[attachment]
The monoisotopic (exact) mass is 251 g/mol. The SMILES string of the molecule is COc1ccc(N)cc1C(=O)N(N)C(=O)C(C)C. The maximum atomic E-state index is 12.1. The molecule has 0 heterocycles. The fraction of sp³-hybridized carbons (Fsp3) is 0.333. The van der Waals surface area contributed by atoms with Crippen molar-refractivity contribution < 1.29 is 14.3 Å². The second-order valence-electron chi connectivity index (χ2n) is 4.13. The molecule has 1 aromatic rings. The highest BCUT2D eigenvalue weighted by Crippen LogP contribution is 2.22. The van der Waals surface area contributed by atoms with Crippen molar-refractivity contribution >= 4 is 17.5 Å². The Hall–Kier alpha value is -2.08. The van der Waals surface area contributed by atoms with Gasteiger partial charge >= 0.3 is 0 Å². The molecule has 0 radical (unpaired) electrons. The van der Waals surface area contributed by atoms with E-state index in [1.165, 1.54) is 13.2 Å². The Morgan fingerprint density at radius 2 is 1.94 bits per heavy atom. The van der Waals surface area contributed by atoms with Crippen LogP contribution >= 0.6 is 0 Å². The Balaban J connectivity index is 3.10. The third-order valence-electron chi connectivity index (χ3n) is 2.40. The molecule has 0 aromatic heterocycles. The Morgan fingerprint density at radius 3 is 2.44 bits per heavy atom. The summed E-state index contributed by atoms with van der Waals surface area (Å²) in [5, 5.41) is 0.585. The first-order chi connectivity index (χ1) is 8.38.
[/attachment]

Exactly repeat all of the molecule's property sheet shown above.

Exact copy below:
The monoisotopic (exact) mass is 251 g/mol. The SMILES string of the molecule is COc1ccc(N)cc1C(=O)N(N)C(=O)C(C)C. The maximum atomic E-state index is 12.1. The molecule has 0 heterocycles. The fraction of sp³-hybridized carbons (Fsp3) is 0.333. The van der Waals surface area contributed by atoms with Crippen molar-refractivity contribution < 1.29 is 14.3 Å². The second-order valence-electron chi connectivity index (χ2n) is 4.13. The molecule has 1 aromatic rings. The highest BCUT2D eigenvalue weighted by Crippen LogP contribution is 2.22. The van der Waals surface area contributed by atoms with Crippen molar-refractivity contribution >= 4 is 17.5 Å². The Hall–Kier alpha value is -2.08. The van der Waals surface area contributed by atoms with Gasteiger partial charge >= 0.3 is 0 Å². The molecule has 0 radical (unpaired) electrons. The van der Waals surface area contributed by atoms with E-state index in [1.165, 1.54) is 13.2 Å². The Morgan fingerprint density at radius 2 is 1.94 bits per heavy atom. The van der Waals surface area contributed by atoms with Crippen LogP contribution >= 0.6 is 0 Å². The Balaban J connectivity index is 3.10. The third-order valence-electron chi connectivity index (χ3n) is 2.40. The molecule has 0 aromatic heterocycles. The Morgan fingerprint density at radius 3 is 2.44 bits per heavy atom. The summed E-state index contributed by atoms with van der Waals surface area (Å²) in [5, 5.41) is 0.585. The first-order chi connectivity index (χ1) is 8.38.